'But we had hoped that he would be killed at the hands of the Syrian opposition... because then we would have secured revenge,' the 22-year-old told AFP from Idlib province, Syria's last major opposition bastion.
In parts of the Middle East, Qasem Soleimani is revered as a hero. But in opposition-held Syria, the slain Iranian commander was seen as the man to kill.
"We thank God for his assassination," said Ismail al-Asali, who survived a November missile strike on the northern Syrian displacement camp of Qah where he lives.
"But we had hoped that he would be killed at the hands of the Syrian opposition... because then we would have secured revenge," the 22-year-old told AFP from Idlib province, Syria's last major opposition bastion.
Asali said the strike in which he was wounded two months ago killed his wife, brother and nephew. His one-year-old son lost a leg.
Soleimani, who was assassinated in a US drone strike in Baghdad a week ago, had been a key regional power-broker for two decades as chief of the elite external operations Quds Force of the Revolutionary Guards.
In Syria, his strategic prowess was seen as instrumental in defeating the Islamic State group and warding off the disintegration of President Bashar al-Assad's regime, which barely controlled a fifth of the country before its Iranian and Russian allies stepped in to help.
As Iran's main man in Syria, Soleimani masterminded many attempts by Damascus to claw back territory it lost at the beginning of the nearly nine-year-old war.
At the helm of a wide-reaching force of Shiite paramilitary groups mobilised from across the region to battle Assad's opponents, Soleimani has left his stamp on some of the conflict's deadliest battles.
He is credited with the recapture of Albu Kamal -- the last town held by IS jihadists in eastern Syria -- in late 2017 and with preventing Aleppo from being fully besieged by rebels in 2013.
For rivals of the regime, this legacy is a grim one.
"Not a single massacre has happened in Syria, without him partnering with the regime and Russia in the killing of Syrian people," Asali said.
The Syrian opposition and Aleppo's displaced residents accuse him of masterminding a brutal operation that killed hundreds and displaced thousands of the city's residents.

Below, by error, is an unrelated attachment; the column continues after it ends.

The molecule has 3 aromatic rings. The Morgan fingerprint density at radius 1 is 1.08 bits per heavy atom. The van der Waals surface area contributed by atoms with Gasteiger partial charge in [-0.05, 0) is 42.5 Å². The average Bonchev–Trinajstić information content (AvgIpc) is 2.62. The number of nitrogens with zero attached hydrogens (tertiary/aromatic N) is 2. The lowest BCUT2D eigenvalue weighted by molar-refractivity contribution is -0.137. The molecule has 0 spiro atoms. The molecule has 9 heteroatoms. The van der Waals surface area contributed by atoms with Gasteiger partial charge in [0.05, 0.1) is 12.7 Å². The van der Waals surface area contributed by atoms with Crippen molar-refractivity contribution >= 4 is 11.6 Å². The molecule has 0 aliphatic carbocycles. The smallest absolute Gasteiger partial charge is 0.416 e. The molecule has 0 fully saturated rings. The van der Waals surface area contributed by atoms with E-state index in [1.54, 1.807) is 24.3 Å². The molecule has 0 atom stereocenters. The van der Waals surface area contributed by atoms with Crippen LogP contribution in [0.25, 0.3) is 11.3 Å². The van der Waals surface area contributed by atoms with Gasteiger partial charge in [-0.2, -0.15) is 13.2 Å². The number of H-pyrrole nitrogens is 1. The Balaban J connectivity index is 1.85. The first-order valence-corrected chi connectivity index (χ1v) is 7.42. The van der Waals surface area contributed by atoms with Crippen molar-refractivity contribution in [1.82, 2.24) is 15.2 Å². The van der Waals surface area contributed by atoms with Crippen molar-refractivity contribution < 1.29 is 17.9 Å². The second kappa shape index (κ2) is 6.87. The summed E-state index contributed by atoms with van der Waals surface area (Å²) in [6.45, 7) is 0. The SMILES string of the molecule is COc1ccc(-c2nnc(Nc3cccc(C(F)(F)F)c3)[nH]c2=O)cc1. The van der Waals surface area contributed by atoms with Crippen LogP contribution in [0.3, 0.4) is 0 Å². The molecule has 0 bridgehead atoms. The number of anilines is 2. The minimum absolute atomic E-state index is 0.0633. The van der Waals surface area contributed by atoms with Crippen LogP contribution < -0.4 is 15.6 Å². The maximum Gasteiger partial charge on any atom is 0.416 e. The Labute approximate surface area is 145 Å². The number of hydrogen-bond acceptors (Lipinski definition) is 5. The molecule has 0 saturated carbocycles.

"Soleimani was the most influential element of this campaign, before he came we managed to hold up our defences for five years," said displaced Aleppo native Abu Ahmed.
"I am happy about the killing of this criminal that was behind the displacement of thousands of people," the 35-year-old added.
As the battle neared its end in 2016, photos circulated on social media showed Soleimani walking in the streets of the city, a move Abu Ahmed said added insult to injury.
"It wasn't enough for him to just kill people, he also had to walk over our blood and our wounds," he told AFP.
According to a security source and the Syrian Observatory for Human Rights, a Britain-based war monitor, Soleimani sustained a light injury during the Aleppo battle in November 2015.
His assassination, Abu Ahmed said, showed that the arc of history always bends towards justice.
"The death of Soleimani is a victory over injustice," he said. "Every tyrant should meet the same fate."
Mahmud Sharimo, another displaced Aleppo native, said his enmity towards Soleimani is a deeply personal one.
The 29-year-old said rocket fire he blames on Iran-backed forces hit his neighbourhood in Aleppo at the end of 2015, killing his five-month-old daughter.
The intensification of violence forced him and his family to flee, he added.
"Behind all of this is the Syrian regime, Iran, and particularly Qasem Soleimani and his militias," he said.
Soleimani's killing is not likely to impact Iran's intervention in Syria or weaken its steadfast support for Assad, but his death does hold symbolic importance for the Syrians who oppose him.
Many in Idlib distributed sweets and staged celebrations after receiving news of his January 3 assassination.